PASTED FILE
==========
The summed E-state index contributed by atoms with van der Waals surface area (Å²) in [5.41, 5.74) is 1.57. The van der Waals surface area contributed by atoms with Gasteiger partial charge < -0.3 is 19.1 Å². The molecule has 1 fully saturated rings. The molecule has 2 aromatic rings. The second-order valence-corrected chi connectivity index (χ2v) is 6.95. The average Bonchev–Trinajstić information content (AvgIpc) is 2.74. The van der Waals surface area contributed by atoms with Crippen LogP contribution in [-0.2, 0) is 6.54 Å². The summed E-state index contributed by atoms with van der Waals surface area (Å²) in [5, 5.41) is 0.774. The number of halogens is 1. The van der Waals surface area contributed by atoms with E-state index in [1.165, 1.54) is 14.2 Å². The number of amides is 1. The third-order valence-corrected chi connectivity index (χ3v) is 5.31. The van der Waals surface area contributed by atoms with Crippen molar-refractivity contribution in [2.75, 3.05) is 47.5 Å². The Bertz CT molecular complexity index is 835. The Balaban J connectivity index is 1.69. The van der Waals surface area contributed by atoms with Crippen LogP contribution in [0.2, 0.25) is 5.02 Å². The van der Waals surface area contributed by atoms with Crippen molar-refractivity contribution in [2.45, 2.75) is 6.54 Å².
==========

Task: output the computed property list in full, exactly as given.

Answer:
The summed E-state index contributed by atoms with van der Waals surface area (Å²) in [5.41, 5.74) is 1.57. The van der Waals surface area contributed by atoms with Gasteiger partial charge < -0.3 is 19.1 Å². The molecule has 1 fully saturated rings. The molecule has 2 aromatic rings. The second-order valence-corrected chi connectivity index (χ2v) is 6.95. The average Bonchev–Trinajstić information content (AvgIpc) is 2.74. The van der Waals surface area contributed by atoms with Crippen LogP contribution in [-0.2, 0) is 6.54 Å². The summed E-state index contributed by atoms with van der Waals surface area (Å²) in [5, 5.41) is 0.774. The number of halogens is 1. The van der Waals surface area contributed by atoms with E-state index in [1.165, 1.54) is 14.2 Å². The number of amides is 1. The third-order valence-corrected chi connectivity index (χ3v) is 5.31. The van der Waals surface area contributed by atoms with Crippen molar-refractivity contribution in [2.75, 3.05) is 47.5 Å². The Bertz CT molecular complexity index is 835. The Balaban J connectivity index is 1.69. The van der Waals surface area contributed by atoms with Crippen LogP contribution in [0.2, 0.25) is 5.02 Å². The van der Waals surface area contributed by atoms with Crippen molar-refractivity contribution in [2.45, 2.75) is 6.54 Å².